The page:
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RE: RDF datatyping

From: Jeremy Carroll <jjc@hplb.hpl.hp.com>
Date: Thu, 10 Jan 2002 23:21:54 -0000
To: "Graham Klyne" <GK@NineByNine.org>, "Patrick Stickler" <patrick.stickler@nokia.com>
Cc: "Sergey Melnik" <melnik@db.stanford.edu>, "RDF Core" <w3c-rdfcore-wg@w3.org>
Message-ID: <CEECKEAMDAJDDEDGJNBECEAICAAA.jjc@hpl.hp.com>
A few comments ...

Patrick:
> > The S idioms, while also doing the job, do so with more machinery and
> > most significantly are contrary to the intuitions of current RDF users
> > (data typing by predicate rather than by rdf:type).

Graham:
> I don't recognize that description of S:
> - I don't see "more machinery" here, whatever that means,
> - "contrary to the intuitions of current RDF users" is precisely one area
> where I think S scores very strongly, based on my intuitions from work
with
> CC/PP (modulo small issues raised in my comments to Sergey's paper).

The machinery I find hard to justify is:
 - Needing three URIs for each datatype.
   Seems a bit like needing to talk about "Jeremy's body", "Jeremy's soul"
and "Jeremy' mind". Might be useful sometimes, but plain "Jeremy" will get
you a long way. I suppose RDF is about triples!
 - Having two incompatible usage idioms (two compatible idioms would somehow
be less cumbersome).
 - Always carrying the lexical values in the graph, and having the lexical
values in the model theory.

I find idiom A contrary to my intuitions simply because it is very
unfamiliar, in a way that P & D are not. I find idiom B contrary in its
insistence on talking about the lexical space when what I mean is the type -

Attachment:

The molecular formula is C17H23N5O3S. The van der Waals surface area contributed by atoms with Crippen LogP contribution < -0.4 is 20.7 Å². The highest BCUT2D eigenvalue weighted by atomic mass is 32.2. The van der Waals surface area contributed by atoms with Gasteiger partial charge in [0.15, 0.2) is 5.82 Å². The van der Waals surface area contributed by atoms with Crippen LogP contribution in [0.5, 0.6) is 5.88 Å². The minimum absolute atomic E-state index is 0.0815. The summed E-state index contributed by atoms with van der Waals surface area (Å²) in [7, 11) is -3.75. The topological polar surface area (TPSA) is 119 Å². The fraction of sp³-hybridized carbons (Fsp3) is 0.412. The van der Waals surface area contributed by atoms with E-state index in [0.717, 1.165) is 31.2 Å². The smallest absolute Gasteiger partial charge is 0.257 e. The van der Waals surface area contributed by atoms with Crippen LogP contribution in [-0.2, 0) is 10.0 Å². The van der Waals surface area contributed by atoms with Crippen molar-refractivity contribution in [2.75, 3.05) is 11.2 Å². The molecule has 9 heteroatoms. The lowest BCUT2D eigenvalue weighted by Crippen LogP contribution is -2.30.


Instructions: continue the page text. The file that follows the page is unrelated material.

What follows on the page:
it's like a doctor who only cares about my body and not the well-being of me
as a whole.

elsewhere Patrick:
> It appears to me that the S idioms A and B are not compatible

I found that to be the intent of the current document too, and I agree that
it is a problem that the PD combination does not suffer from.

graham:
> The advantage of the S scheme is that is sits comfortably within the
> current model theory.

and again graham:
> Point me to the model theory, and I may be convinced.

I find S a theoretical work that is practically unappealling. The model
theory is the tail not the dog.

Yes, we do need a model theory to capture the PD proposal; but being
well-grounded in the model theory is not the most important consideration.
Most users will have only a passing understanding of the MT, and merely
wished to be reassured by it. If every time they think of a datatype they
need to get unnecessarily involved in the complexities of lexical spaces,
value spaces and the mappings between them they will rightly curse us.

Jeremy
Received on Thursday, 10 January 2002 18:22:26 EST

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